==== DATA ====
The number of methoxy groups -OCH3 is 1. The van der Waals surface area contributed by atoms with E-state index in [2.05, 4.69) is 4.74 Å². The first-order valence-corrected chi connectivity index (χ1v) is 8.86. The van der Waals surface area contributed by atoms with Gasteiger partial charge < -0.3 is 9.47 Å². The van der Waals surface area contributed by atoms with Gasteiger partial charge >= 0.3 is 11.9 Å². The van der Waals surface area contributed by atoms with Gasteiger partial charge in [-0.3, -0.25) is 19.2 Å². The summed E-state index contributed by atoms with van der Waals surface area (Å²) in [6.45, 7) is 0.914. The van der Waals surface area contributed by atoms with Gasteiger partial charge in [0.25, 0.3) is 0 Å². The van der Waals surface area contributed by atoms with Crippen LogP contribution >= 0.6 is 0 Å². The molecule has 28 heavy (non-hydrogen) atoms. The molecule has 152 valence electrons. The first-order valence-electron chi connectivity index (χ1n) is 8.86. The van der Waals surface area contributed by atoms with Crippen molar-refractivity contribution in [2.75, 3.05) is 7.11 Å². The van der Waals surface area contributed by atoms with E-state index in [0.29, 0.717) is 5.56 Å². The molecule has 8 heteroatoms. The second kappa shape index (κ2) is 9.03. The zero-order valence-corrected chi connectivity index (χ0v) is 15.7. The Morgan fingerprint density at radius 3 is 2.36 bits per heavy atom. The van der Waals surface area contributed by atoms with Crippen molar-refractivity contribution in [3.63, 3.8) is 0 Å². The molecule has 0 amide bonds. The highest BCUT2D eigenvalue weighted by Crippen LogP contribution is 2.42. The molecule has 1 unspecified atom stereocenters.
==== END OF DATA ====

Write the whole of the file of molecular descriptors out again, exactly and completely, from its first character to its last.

The number of methoxy groups -OCH3 is 1. The van der Waals surface area contributed by atoms with E-state index in [2.05, 4.69) is 4.74 Å². The first-order valence-corrected chi connectivity index (χ1v) is 8.86. The van der Waals surface area contributed by atoms with Gasteiger partial charge < -0.3 is 9.47 Å². The van der Waals surface area contributed by atoms with Gasteiger partial charge >= 0.3 is 11.9 Å². The van der Waals surface area contributed by atoms with Gasteiger partial charge in [-0.3, -0.25) is 19.2 Å². The summed E-state index contributed by atoms with van der Waals surface area (Å²) in [6.45, 7) is 0.914. The van der Waals surface area contributed by atoms with Gasteiger partial charge in [0.25, 0.3) is 0 Å². The van der Waals surface area contributed by atoms with Crippen LogP contribution >= 0.6 is 0 Å². The molecule has 28 heavy (non-hydrogen) atoms. The molecule has 152 valence electrons. The first-order valence-electron chi connectivity index (χ1n) is 8.86. The van der Waals surface area contributed by atoms with Crippen molar-refractivity contribution in [2.75, 3.05) is 7.11 Å². The van der Waals surface area contributed by atoms with E-state index in [0.29, 0.717) is 5.56 Å². The molecule has 8 heteroatoms. The second kappa shape index (κ2) is 9.03. The zero-order valence-corrected chi connectivity index (χ0v) is 15.7. The Morgan fingerprint density at radius 3 is 2.36 bits per heavy atom. The van der Waals surface area contributed by atoms with Crippen molar-refractivity contribution in [3.63, 3.8) is 0 Å². The molecule has 0 amide bonds. The highest BCUT2D eigenvalue weighted by Crippen LogP contribution is 2.42. The molecule has 1 unspecified atom stereocenters.